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  • Other forms of recognition Legal personhood human rights approach Space of care ethics of care
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  • Human Rights Proportionate response Westminster Disproportionate Housing Justice; Liberty
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  • Interlegality Clash of different scales of law Could the ECHR provide a vehicle where the conflicts between the constitutional rights that operate at the level of the nation-state and legal governance process that operate at the local/urban scaleerupt into view Valverde 2009
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  • Soup kitchen as a space of care Complex transitory spaces of care (Johnsen et al, 2005) Sustaining life Inclusion and exclusion Visibility soup runs traverse the path of least resistance, marginal spaces Marginal in local service networks
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  • Homelessness and the voluntary sector Homelessness sector increasingly populated by large corporatist organisation which represent a voluntary sector which is significantly tied into government approaches and agendas (Cloke et al, 2007; 1091) Buckingham (2009) 4 types of homelessness organisation 3 contract with government:
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  • Non-contracting organisations With one exception, the types of services they offered would not in any case have been eligible for contractual funding: they included providing cooked meals in a church hall on a weekly basis, and redistributing donated food and clothing, for example. These organisations were resourced entirely by voluntary donations and were staffed mainly by volunteers (some employed a very small paid staff). Being independent from government performance monitoring and the need to compete for contracts, these organisations were in many ways free to pursue their own aims and values. All but one of these Community-based Non- contractors were faith-based and had strong links with local churches. The providers placed a strong emphasis on offering acceptance to service users and building relationships with them. (Buckingham, 2009, 117)
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  • What is different about these organisations Christian majority by faith based charities or church groups (Cloke et al, 2010). Westminster: 65% (WCC, 2005) Unprofessionalised/volunteers attempting to articulate a theo-ethical sense of agape and caritas, a genuine openness to and an outpouring of unconditional love towards the other (Cloke et al 2010; 99)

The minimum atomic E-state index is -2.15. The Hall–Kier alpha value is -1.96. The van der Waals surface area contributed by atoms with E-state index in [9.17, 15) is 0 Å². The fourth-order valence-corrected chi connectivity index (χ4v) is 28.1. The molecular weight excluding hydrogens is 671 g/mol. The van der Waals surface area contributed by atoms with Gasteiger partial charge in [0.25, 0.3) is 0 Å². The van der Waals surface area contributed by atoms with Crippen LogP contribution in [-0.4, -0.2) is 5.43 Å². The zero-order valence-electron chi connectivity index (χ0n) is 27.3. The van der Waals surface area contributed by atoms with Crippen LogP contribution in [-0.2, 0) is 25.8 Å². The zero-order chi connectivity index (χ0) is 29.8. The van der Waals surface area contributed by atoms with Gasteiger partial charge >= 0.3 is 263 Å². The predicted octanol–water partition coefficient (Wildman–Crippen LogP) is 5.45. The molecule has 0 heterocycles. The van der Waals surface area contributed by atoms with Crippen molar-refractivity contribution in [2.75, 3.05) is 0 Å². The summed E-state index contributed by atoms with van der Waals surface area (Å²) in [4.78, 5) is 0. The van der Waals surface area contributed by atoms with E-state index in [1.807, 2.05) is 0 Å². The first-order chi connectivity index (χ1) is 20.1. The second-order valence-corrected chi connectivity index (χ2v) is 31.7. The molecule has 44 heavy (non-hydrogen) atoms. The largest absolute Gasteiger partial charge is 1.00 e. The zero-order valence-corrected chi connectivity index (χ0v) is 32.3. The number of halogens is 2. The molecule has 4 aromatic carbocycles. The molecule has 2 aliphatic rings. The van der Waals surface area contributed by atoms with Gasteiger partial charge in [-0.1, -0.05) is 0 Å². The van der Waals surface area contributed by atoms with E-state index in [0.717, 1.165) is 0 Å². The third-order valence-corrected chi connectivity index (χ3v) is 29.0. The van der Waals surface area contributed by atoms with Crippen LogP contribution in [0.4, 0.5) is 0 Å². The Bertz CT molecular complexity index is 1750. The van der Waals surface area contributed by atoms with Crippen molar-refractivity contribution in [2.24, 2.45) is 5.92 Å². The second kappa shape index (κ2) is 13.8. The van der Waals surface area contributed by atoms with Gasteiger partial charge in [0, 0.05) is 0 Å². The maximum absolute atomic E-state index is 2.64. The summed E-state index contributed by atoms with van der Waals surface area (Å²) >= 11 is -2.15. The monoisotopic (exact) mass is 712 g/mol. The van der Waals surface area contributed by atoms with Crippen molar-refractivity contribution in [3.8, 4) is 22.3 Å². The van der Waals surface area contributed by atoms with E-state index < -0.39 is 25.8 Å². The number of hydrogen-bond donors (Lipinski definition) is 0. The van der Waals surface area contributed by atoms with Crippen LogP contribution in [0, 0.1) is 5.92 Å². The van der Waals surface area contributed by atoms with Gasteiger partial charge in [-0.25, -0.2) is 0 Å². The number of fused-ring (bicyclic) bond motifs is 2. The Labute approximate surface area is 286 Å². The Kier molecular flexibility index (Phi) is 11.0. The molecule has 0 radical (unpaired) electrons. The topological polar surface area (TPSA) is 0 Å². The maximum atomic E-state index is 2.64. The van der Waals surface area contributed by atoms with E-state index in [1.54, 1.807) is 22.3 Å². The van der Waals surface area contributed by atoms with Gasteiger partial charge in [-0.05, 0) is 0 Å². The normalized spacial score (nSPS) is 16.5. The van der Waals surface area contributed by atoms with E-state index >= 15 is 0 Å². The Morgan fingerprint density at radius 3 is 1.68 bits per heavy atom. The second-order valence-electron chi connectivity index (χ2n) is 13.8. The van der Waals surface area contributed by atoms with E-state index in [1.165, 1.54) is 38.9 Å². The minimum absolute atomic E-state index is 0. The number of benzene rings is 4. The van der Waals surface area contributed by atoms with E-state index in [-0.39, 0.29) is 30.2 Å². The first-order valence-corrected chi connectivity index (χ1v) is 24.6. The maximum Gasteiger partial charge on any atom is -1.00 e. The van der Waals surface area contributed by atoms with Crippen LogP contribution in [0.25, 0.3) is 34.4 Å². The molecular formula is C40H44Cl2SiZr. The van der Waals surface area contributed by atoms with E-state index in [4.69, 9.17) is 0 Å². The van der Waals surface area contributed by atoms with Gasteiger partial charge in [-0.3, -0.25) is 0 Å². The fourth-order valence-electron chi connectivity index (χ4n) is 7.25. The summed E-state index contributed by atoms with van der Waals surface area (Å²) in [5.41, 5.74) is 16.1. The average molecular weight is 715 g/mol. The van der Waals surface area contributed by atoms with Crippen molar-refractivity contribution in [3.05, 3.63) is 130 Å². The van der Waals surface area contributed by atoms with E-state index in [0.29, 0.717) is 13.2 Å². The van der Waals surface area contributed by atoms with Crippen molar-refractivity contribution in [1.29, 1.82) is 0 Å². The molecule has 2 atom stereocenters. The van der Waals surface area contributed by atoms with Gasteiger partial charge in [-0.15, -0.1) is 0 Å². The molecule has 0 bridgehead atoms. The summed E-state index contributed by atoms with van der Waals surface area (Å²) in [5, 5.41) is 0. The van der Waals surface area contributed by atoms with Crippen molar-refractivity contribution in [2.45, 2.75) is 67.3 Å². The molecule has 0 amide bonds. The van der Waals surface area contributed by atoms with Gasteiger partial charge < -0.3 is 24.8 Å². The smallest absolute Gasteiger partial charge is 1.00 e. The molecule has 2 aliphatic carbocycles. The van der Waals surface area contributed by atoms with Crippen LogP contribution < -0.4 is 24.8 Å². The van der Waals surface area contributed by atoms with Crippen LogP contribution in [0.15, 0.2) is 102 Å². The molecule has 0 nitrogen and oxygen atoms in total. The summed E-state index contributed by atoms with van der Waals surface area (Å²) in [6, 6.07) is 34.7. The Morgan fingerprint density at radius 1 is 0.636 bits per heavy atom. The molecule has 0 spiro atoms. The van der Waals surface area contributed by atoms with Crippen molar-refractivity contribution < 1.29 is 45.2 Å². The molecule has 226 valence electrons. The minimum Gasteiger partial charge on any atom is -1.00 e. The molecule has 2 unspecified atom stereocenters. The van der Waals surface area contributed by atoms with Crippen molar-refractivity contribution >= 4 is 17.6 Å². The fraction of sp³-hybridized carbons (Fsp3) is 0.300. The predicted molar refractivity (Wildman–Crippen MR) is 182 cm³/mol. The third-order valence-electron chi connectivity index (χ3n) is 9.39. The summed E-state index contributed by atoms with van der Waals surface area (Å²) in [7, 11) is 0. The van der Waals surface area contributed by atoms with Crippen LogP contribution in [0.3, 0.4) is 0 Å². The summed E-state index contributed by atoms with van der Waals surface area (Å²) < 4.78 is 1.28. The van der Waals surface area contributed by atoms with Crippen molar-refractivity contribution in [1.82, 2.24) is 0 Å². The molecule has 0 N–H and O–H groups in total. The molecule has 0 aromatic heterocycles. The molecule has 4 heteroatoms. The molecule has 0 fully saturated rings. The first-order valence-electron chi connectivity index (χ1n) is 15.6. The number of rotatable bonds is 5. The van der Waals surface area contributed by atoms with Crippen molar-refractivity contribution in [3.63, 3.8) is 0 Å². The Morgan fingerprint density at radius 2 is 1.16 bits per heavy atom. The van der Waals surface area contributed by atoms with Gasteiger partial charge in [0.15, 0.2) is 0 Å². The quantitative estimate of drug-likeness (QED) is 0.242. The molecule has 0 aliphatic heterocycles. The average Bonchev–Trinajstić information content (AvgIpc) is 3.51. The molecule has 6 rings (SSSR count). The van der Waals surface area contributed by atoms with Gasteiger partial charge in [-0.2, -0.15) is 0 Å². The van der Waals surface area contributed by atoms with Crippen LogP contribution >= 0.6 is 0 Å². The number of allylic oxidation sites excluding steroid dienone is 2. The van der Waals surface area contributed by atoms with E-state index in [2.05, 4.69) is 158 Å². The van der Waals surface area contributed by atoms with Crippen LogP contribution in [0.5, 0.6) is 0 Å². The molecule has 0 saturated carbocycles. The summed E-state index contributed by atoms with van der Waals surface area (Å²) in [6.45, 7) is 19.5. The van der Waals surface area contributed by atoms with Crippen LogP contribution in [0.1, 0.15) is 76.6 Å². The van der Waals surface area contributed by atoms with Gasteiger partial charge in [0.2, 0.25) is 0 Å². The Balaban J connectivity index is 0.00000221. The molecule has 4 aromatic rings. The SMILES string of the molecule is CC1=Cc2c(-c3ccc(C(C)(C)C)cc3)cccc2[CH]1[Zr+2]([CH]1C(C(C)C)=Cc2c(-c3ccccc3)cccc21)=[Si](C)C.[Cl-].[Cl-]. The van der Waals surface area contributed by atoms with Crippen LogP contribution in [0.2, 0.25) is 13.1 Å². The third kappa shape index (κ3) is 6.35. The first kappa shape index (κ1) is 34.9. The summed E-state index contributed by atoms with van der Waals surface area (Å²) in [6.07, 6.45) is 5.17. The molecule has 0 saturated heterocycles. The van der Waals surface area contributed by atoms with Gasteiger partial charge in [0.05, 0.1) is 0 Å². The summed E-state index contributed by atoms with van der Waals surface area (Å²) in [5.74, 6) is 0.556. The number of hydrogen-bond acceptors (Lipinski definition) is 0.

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  • Contrasting forms of care non- coercive Space of care: open door, non-judgmental, catering for those excluded from other facilities Soup runs tend to be noninterventionist, accepting of difference, and aim to bestow upon individuals the dignity to just be without demanding anything in return. (Johnsen et al 2005, 329) (cf Lancione 2014)
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  • Rejection of coercion Crisis: Progress made, banning soup runs is likely to entrench the opinions of soup run providers who are resistant to change without providing any better solutions... Housing Justice: knowledgeable volunteers committing their own time and resources to reach out with food and companionship to those who are most vulnerable in society ought to be welcomed An alternative form of ethical citizenship (Cloke et al 2007)
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  • Other narratives to the neo-liberal citizen On the contrary, subjects may prove to be more troublesome than that, acting within, between and across governmental and other discourse to plot courses of action (and inaction) accept bend and refuse the subject identifications on offer and knit together other possibilities of identification, action and mobilization (from the impure resources of political and cultural lives) Clarke et al, 2014
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  • Conclusion the value of the soup kitchen An alternative to misrecognition Something to be valued at a human rights level against local law Providing an alternative form of ethical citizenship